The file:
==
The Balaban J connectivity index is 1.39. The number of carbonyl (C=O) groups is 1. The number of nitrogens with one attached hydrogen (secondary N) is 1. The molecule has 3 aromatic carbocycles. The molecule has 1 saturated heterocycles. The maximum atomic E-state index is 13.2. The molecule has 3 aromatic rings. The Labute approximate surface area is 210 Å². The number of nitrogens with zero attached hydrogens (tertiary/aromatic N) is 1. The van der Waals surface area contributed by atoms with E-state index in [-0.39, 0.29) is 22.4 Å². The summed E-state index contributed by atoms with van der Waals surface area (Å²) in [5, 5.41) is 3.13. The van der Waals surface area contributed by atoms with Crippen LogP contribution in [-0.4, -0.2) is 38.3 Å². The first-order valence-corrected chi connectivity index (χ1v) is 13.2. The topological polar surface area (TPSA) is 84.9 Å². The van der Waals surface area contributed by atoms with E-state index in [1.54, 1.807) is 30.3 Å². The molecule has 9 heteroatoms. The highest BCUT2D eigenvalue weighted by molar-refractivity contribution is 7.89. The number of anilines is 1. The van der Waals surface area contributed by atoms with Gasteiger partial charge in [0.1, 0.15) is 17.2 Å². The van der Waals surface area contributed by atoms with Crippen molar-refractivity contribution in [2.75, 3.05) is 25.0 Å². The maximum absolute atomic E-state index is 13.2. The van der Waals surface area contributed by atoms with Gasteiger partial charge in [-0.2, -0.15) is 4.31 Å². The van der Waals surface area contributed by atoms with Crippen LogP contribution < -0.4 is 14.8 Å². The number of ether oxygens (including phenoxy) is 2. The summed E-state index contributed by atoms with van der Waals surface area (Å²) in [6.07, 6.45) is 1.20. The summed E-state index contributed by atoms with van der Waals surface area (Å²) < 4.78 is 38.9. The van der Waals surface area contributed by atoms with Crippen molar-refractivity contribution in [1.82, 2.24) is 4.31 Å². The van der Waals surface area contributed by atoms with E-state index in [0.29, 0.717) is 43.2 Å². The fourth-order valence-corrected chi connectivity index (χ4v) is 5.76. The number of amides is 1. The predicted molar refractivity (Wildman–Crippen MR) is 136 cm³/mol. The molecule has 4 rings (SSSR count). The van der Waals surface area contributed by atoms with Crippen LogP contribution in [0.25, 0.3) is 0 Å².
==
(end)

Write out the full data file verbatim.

The Balaban J connectivity index is 1.39. The number of carbonyl (C=O) groups is 1. The number of nitrogens with one attached hydrogen (secondary N) is 1. The molecule has 3 aromatic carbocycles. The molecule has 1 saturated heterocycles. The maximum atomic E-state index is 13.2. The molecule has 3 aromatic rings. The Labute approximate surface area is 210 Å². The number of nitrogens with zero attached hydrogens (tertiary/aromatic N) is 1. The van der Waals surface area contributed by atoms with E-state index in [-0.39, 0.29) is 22.4 Å². The summed E-state index contributed by atoms with van der Waals surface area (Å²) in [5, 5.41) is 3.13. The van der Waals surface area contributed by atoms with Crippen LogP contribution in [-0.4, -0.2) is 38.3 Å². The first-order valence-corrected chi connectivity index (χ1v) is 13.2. The topological polar surface area (TPSA) is 84.9 Å². The van der Waals surface area contributed by atoms with E-state index in [1.54, 1.807) is 30.3 Å². The molecule has 9 heteroatoms. The highest BCUT2D eigenvalue weighted by molar-refractivity contribution is 7.89. The number of anilines is 1. The van der Waals surface area contributed by atoms with Gasteiger partial charge in [0.1, 0.15) is 17.2 Å². The van der Waals surface area contributed by atoms with Crippen molar-refractivity contribution in [2.75, 3.05) is 25.0 Å². The maximum absolute atomic E-state index is 13.2. The van der Waals surface area contributed by atoms with Gasteiger partial charge in [-0.2, -0.15) is 4.31 Å². The van der Waals surface area contributed by atoms with Crippen LogP contribution < -0.4 is 14.8 Å². The number of ether oxygens (including phenoxy) is 2. The summed E-state index contributed by atoms with van der Waals surface area (Å²) in [6.07, 6.45) is 1.20. The summed E-state index contributed by atoms with van der Waals surface area (Å²) < 4.78 is 38.9. The van der Waals surface area contributed by atoms with Crippen molar-refractivity contribution in [1.82, 2.24) is 4.31 Å². The van der Waals surface area contributed by atoms with E-state index in [0.29, 0.717) is 43.2 Å². The fourth-order valence-corrected chi connectivity index (χ4v) is 5.76. The number of amides is 1. The predicted molar refractivity (Wildman–Crippen MR) is 136 cm³/mol. The molecule has 4 rings (SSSR count). The van der Waals surface area contributed by atoms with Crippen LogP contribution in [0.25, 0.3) is 0 Å².